One answer is trivially "Yes" - fix some first-order sentence $\varphi$ which is provable from $X\Sigma_n$ but not $RCA_0$ alone and consider the formula $$\psi(x)\equiv (\varphi \vee \neg(x\in 0'))$$ (where "$x\in 0'$" is shorthand for the standard $\Sigma^0_1$ formula defining the Halting Problem). Then $RCA_0$ does not prove comprehension for $\psi$, but $X\Sigma_n$ does. Moreover, by choosing $\varphi$ to be a true $\Pi^0_1$ sentence, we can have $\psi$ be $\Pi^0_1$, so this gives examples as low in the arithmetic hierarchy as possible.

I suspect this is not what you mean. The problem is, it's not clear how to interpret your question. The $\omega$-models of $RCA_0$ and of $X\Sigma_n$ are of course the same, so there are no "true" sets of natural numbers whose existence requires induction.

Maybe you can clarify what you are asking?

EDIT: Another response which you might find more satisfactory:

Actually, induction axioms should be thought of as **anti**comprehension axioms - they show that definable cuts can't exist!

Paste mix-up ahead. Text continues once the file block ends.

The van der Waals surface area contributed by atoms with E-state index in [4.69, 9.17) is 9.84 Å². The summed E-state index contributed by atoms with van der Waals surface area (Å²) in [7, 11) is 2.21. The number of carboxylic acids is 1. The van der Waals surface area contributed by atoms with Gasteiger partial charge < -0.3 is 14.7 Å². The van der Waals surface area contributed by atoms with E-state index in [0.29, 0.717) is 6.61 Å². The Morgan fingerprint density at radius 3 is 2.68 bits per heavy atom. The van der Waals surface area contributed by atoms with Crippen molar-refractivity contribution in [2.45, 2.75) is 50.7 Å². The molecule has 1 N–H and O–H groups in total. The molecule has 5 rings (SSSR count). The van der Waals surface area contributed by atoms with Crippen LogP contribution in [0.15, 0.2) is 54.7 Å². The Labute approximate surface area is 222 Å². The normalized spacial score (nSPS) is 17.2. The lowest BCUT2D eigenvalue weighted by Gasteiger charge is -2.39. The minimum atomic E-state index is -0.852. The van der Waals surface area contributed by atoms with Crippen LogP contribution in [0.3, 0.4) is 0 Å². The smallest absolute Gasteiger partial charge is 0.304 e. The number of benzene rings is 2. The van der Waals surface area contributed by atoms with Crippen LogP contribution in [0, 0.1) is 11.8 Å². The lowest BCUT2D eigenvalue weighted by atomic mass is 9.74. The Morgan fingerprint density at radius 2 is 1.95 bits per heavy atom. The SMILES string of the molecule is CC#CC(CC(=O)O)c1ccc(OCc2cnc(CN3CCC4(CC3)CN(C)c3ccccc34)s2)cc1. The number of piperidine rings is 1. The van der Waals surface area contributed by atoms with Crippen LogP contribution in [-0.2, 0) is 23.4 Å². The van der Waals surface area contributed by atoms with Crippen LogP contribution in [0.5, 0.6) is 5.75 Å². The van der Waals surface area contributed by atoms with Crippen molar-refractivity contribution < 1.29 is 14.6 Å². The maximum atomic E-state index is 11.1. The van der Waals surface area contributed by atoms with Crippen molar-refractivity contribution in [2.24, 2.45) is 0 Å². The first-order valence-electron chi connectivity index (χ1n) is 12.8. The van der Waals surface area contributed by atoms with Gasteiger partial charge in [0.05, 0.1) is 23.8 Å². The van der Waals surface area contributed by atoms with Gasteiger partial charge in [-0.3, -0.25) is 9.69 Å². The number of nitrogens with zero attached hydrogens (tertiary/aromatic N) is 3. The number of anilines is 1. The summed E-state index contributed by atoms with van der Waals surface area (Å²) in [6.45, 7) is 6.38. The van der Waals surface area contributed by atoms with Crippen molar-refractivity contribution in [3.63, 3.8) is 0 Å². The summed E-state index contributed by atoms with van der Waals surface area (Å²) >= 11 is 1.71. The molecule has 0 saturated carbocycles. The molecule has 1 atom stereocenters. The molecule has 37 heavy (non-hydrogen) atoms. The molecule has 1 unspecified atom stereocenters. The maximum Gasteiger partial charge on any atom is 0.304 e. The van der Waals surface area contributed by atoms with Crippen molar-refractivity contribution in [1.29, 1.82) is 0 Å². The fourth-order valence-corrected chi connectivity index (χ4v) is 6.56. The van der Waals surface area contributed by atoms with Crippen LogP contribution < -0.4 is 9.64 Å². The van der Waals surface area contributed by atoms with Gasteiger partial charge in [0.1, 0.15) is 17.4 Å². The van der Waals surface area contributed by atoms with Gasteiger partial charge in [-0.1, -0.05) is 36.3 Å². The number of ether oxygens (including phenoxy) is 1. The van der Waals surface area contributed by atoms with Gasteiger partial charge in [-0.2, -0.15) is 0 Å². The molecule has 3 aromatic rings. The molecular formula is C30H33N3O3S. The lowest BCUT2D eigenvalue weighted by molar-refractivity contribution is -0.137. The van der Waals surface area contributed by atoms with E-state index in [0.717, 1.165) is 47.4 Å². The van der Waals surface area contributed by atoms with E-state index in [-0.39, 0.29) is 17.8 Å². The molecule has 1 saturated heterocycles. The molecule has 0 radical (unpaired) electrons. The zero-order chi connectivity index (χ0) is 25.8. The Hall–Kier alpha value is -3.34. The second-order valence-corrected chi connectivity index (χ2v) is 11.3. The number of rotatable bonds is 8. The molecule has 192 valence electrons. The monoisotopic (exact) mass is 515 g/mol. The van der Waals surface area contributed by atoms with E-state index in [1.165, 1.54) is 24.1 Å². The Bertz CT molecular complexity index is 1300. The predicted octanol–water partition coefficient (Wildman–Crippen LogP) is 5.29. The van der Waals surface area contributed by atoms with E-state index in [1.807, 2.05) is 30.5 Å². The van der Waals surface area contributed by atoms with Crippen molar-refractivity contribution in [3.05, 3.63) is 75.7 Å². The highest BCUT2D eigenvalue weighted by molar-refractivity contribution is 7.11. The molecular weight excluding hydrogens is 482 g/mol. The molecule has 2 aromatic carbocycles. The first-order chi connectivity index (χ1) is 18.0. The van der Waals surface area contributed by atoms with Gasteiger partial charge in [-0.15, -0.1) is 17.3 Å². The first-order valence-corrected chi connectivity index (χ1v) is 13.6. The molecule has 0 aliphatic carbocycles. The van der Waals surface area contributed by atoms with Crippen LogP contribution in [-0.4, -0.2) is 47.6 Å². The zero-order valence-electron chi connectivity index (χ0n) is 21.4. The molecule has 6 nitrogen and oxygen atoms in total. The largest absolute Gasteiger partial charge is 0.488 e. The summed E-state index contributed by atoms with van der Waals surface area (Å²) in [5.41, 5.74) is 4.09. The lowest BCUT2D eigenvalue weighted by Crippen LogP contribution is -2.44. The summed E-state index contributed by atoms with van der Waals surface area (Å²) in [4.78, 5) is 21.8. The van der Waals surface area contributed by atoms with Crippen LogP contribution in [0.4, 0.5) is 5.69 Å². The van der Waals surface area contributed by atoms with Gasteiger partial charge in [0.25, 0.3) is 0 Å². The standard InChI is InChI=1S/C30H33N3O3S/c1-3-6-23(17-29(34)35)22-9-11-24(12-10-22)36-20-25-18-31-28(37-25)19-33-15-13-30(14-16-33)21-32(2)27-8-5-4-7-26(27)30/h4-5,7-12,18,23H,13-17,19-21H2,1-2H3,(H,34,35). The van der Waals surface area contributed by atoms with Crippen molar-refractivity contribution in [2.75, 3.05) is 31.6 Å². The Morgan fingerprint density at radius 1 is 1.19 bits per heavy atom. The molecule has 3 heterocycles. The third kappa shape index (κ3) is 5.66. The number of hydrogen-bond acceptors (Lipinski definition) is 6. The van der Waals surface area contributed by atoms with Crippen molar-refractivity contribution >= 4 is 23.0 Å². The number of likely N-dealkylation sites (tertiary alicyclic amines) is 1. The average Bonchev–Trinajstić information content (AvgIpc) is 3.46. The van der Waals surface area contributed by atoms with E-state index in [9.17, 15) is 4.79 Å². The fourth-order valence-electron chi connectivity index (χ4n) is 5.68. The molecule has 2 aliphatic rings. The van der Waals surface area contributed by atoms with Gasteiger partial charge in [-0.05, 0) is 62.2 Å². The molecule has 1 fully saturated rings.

One instance of this is:

Let $M=(\omega_M, \mathbb{R}_M)$ be a model of $RCA_0$ such that, for some $\mathbb{R}'\supseteq\mathbb{R}_M$, we have $(\omega_M, \mathbb{R}')\models X\Sigma_n$. Then $M\models X\Sigma_n$.

Basically, the only way a model $M$ of $RCA_0$ could fail to be a model of $X\Sigma_n$ is if the first-order part of $M$ has a $\Sigma_n$-definable-from-parameters-in-$\mathbb{R}_M$ cut; but if $(\omega_M, \mathbb{R}')\models X\Sigma_n$ for some larger $\mathbb{R}'$, then this can't happen.

In particular, for any model $\omega_M$ of the first-order part $I\Sigma_n$ of $X\Sigma_n$, the structure $(\omega_M, D)$ - where $D$ is the class of $\Delta^0_1$ subsets of $\omega_M$ - is a model of $X\Sigma_n$. But $(\omega_M, D)$ is also the smallest model of $RCA_0$ with first-order part $\omega_M$!

So adding induction doesn't add sets.